The Reviewinator: Marvel’s Iron Fist (Season 1)

Sometimes I don’t get myself. I’m not a comic book fan, I’m not really a superhero fan, and yet once I commit a certain amount of binge time to something, I feel the need to see it through to the end no matter how much I die inside. Maybe binging 50 years’ worth of Star Trek left me with a void to fill so I turned to the fastest growing alternative, the Marvel Cinematic Universe, currently holding at 14 movies and 11 seasons of TV, including this one, starring someone I confess I never heard of before: Marvel’s Iron Fist.

Danny Rand (Finn Jones) returns to New York City after being missing and presumed dead since his family’s plane went down when he was 10 years old. Now 25, he hopes to reclaim his father’s company, currently owned and operated by his childhood friends, Ward (Tom Pelphrey) and Joy Meecham (Jessica Stroup). Unfortunately, no one believes he is who he says he is. But that’s not all, he’s also returned with some superhero abilities, claiming to be something known as the Iron Fist. When word of this reaches the evil ninja organization The Hand, the Iron Fist’s sworn enemy, Danny suddenly has a fistful of problems to deal with.

Danny Rand is a dumbass! Of all the so-called superheroes, this one has got to be the easiest one to beat. You wanna try to sneak up on him? Go for it; he doesn’t notice things. You wanna distract him? Just point somewhere and say, “Hey, look!” You wanna convince him of something that’s not true? Just say literally anything to him and watch him whine and squirm with childish powerlessness. It doesn’t help that he’s the most annoying and unlikable lead character since Hayden Christensen as Darth Vader. Every time he speaks, you just want him to shut up. Whenever they show the other characters for a while and then cut back to Danny, you wish he wasn’t on this show. It also doesn’t help that one of the characters sarcastically remarks, “You’re the worst Iron Fist ever,” as if a fraction of self-deprecating humor is supposed to make it all better. Not to mention the season finale’s final moments prove that Danny Rand is, in fact, the worst Iron Fist ever!

Like Luke CageIron Fist suffers from a severe lack of creative direction. Don’t bother trying to figure out who the villain is, because they pinball around several options before finally picking one for the season finale. For a show about a fighter, it’s also surprisingly boring. The overused office building setting and constant talks about the Rand business couldn’t be more sleep-inducing. It takes forever for something interesting to happen, and don’t think they won’t use the “Undo” button, because they do (repeatedly). Lackluster exposition is another problem, especially in a show with a complex mythology involving an alternate dimension. Continuity doesn’t fare much better either. In a random encounter, Danny Rand meets Colleen Wing (Jessica Henwick), who runs a dojo. She’s struggling to pay the bills and secretly fights in illegal clubs every night to make ends meet. Then we find out that this person who Danny met randomly is a spy working for The Hand and that they gave her the dojo? The one that she’s fighting in illegal clubs every night (secretly, I remind you) to pay for? (*shakes head*) Claire Temple (Rosario Dawson) shows up to lend a helping whatever, or maybe just because she was in all the other Netflix superhero shows, but here she pretty much just tags along and not much else. The chaotic fight scenes, which they shoehorn in like something out of a 70’s kung-fu movie, grow quite tiresome early on, especially since Danny can seemingly take on a small army, unless he hurts his special hand. Then he’s useless — err, more useless — and can’t even hold his own against a single adversary. He also has the most unconvincing stunt double since modern-day Steven Seagal. At least someone on this show is earning their paycheck.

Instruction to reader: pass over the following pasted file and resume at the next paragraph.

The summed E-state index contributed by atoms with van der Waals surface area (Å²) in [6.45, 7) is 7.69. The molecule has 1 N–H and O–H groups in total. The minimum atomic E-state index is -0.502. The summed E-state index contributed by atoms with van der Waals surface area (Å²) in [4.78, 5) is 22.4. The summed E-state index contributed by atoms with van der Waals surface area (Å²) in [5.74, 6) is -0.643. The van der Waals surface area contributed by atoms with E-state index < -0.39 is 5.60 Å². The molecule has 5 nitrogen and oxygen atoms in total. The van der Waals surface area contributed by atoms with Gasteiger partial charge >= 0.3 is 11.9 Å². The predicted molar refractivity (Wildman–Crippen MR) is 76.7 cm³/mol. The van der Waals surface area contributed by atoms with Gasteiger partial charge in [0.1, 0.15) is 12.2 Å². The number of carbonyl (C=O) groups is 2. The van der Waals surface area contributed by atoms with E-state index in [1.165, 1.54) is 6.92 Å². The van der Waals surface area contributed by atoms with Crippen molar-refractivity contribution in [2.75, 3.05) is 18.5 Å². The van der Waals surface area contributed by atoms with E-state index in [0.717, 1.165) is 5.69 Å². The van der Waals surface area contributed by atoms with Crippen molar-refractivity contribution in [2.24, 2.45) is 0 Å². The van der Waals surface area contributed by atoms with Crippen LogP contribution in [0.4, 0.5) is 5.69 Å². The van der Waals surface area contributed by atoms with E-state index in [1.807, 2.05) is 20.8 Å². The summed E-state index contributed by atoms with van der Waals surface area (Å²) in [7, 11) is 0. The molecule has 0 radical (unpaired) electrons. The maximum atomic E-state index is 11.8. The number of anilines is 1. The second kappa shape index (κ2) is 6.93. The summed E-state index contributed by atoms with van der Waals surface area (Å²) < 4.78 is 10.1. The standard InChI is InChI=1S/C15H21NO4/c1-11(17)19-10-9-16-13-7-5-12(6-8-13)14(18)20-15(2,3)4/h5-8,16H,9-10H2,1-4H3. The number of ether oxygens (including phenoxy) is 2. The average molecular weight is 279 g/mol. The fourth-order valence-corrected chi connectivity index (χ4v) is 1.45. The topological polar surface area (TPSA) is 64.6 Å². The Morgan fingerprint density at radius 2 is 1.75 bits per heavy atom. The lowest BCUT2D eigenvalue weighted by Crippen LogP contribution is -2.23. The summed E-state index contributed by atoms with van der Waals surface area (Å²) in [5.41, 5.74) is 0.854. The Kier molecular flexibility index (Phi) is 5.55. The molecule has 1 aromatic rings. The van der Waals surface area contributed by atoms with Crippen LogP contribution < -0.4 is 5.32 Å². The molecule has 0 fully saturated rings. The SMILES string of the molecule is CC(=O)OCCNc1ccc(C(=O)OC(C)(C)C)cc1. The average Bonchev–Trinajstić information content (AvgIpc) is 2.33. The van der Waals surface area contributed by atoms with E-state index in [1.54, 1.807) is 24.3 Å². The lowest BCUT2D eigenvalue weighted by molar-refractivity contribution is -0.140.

I used to think 13 episodes was a decent length for a TV show. But Iron Fist, like Luke Cage, has helped me realize that 13 episodes may be too much for these writers to handle. If it doesn’t feel like a complete story by the season finale, then you didn’t tell your story properly. Fight scenes, cameos, and jumping between villains shouldn’t just be used to fill time. Serialized storytelling suggests there’s an ongoing narrative from one episode to the next. Instead, all we get are 13 episodes of unfocused distractions. A likable lead character would have helped a little, which was the one saving grace on Luke Cage. But Danny Rand is just a spoiled rich kid who gets superpowers and then comes back to New York City to claim his millions, all while passing judgment on his closest allies and constantly expressing how great he is. Who’s going to root for a guy like that for 13 ****ing episodes?

1 out of 5

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